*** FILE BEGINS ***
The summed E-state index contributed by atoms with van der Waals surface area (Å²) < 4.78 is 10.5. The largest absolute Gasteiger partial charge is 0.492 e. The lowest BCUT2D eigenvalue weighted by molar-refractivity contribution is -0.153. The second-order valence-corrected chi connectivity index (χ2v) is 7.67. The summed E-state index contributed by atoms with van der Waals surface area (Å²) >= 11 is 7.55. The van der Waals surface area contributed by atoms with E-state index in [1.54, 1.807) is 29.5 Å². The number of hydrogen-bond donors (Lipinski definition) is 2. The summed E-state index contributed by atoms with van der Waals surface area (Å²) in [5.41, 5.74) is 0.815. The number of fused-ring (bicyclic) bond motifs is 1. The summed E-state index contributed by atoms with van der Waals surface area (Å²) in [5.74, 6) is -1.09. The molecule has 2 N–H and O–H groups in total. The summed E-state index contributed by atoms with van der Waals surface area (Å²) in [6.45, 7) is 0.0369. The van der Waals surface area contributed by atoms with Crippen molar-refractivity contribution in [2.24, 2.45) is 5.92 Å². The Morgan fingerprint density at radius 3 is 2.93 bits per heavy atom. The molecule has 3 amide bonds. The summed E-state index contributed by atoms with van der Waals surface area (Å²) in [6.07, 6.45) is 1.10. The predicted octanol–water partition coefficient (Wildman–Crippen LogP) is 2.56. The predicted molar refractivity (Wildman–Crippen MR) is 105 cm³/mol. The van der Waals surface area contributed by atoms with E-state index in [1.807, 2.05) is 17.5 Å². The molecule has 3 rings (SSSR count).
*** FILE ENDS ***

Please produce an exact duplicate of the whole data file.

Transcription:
The summed E-state index contributed by atoms with van der Waals surface area (Å²) < 4.78 is 10.5. The largest absolute Gasteiger partial charge is 0.492 e. The lowest BCUT2D eigenvalue weighted by molar-refractivity contribution is -0.153. The second-order valence-corrected chi connectivity index (χ2v) is 7.67. The summed E-state index contributed by atoms with van der Waals surface area (Å²) >= 11 is 7.55. The van der Waals surface area contributed by atoms with E-state index in [1.54, 1.807) is 29.5 Å². The number of hydrogen-bond donors (Lipinski definition) is 2. The summed E-state index contributed by atoms with van der Waals surface area (Å²) in [5.41, 5.74) is 0.815. The number of fused-ring (bicyclic) bond motifs is 1. The summed E-state index contributed by atoms with van der Waals surface area (Å²) in [5.74, 6) is -1.09. The molecule has 2 N–H and O–H groups in total. The summed E-state index contributed by atoms with van der Waals surface area (Å²) in [6.45, 7) is 0.0369. The van der Waals surface area contributed by atoms with Crippen molar-refractivity contribution in [2.24, 2.45) is 5.92 Å². The Morgan fingerprint density at radius 3 is 2.93 bits per heavy atom. The molecule has 3 amide bonds. The summed E-state index contributed by atoms with van der Waals surface area (Å²) in [6.07, 6.45) is 1.10. The predicted octanol–water partition coefficient (Wildman–Crippen LogP) is 2.56. The predicted molar refractivity (Wildman–Crippen MR) is 105 cm³/mol. The van der Waals surface area contributed by atoms with E-state index in [1.807, 2.05) is 17.5 Å². The molecule has 3 rings (SSSR count).